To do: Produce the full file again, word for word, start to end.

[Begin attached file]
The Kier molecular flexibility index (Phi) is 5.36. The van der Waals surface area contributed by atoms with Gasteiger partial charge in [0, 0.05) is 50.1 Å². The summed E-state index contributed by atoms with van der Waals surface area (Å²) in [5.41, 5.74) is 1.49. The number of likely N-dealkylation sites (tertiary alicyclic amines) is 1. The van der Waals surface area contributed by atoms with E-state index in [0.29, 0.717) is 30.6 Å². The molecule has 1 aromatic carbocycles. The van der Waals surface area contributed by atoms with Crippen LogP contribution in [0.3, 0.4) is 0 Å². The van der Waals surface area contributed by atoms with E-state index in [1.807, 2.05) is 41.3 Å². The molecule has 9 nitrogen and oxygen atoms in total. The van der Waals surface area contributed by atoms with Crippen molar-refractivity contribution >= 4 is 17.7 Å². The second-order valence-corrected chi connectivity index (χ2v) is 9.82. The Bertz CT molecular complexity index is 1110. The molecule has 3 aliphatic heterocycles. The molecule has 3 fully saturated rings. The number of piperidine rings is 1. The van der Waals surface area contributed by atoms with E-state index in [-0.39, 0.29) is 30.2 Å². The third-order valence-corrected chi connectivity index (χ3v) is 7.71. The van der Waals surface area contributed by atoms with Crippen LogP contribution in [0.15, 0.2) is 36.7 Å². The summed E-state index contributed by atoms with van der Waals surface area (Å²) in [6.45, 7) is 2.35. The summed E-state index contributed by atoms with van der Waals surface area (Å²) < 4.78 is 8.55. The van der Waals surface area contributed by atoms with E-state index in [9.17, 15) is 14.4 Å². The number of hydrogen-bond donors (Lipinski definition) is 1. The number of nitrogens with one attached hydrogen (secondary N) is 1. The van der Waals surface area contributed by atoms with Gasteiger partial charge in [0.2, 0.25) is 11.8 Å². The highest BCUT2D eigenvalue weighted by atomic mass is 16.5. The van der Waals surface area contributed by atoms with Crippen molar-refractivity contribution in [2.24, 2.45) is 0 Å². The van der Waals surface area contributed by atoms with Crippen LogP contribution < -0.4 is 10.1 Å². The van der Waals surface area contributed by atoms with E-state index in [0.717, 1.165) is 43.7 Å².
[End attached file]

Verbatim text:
The Kier molecular flexibility index (Phi) is 5.36. The van der Waals surface area contributed by atoms with Gasteiger partial charge in [0, 0.05) is 50.1 Å². The summed E-state index contributed by atoms with van der Waals surface area (Å²) in [5.41, 5.74) is 1.49. The number of likely N-dealkylation sites (tertiary alicyclic amines) is 1. The van der Waals surface area contributed by atoms with E-state index in [0.29, 0.717) is 30.6 Å². The molecule has 1 aromatic carbocycles. The van der Waals surface area contributed by atoms with Crippen LogP contribution in [0.3, 0.4) is 0 Å². The van der Waals surface area contributed by atoms with E-state index in [1.807, 2.05) is 41.3 Å². The molecule has 9 nitrogen and oxygen atoms in total. The van der Waals surface area contributed by atoms with Crippen molar-refractivity contribution >= 4 is 17.7 Å². The second-order valence-corrected chi connectivity index (χ2v) is 9.82. The Bertz CT molecular complexity index is 1110. The molecule has 3 aliphatic heterocycles. The molecule has 3 fully saturated rings. The number of piperidine rings is 1. The van der Waals surface area contributed by atoms with E-state index in [-0.39, 0.29) is 30.2 Å². The third-order valence-corrected chi connectivity index (χ3v) is 7.71. The van der Waals surface area contributed by atoms with Crippen LogP contribution in [0.15, 0.2) is 36.7 Å². The summed E-state index contributed by atoms with van der Waals surface area (Å²) in [6.45, 7) is 2.35. The summed E-state index contributed by atoms with van der Waals surface area (Å²) < 4.78 is 8.55. The van der Waals surface area contributed by atoms with E-state index in [9.17, 15) is 14.4 Å². The number of hydrogen-bond donors (Lipinski definition) is 1. The number of nitrogens with one attached hydrogen (secondary N) is 1. The van der Waals surface area contributed by atoms with Gasteiger partial charge in [0.2, 0.25) is 11.8 Å². The highest BCUT2D eigenvalue weighted by atomic mass is 16.5. The van der Waals surface area contributed by atoms with Crippen molar-refractivity contribution in [2.24, 2.45) is 0 Å². The van der Waals surface area contributed by atoms with Crippen LogP contribution < -0.4 is 10.1 Å². The van der Waals surface area contributed by atoms with E-state index in [0.717, 1.165) is 43.7 Å².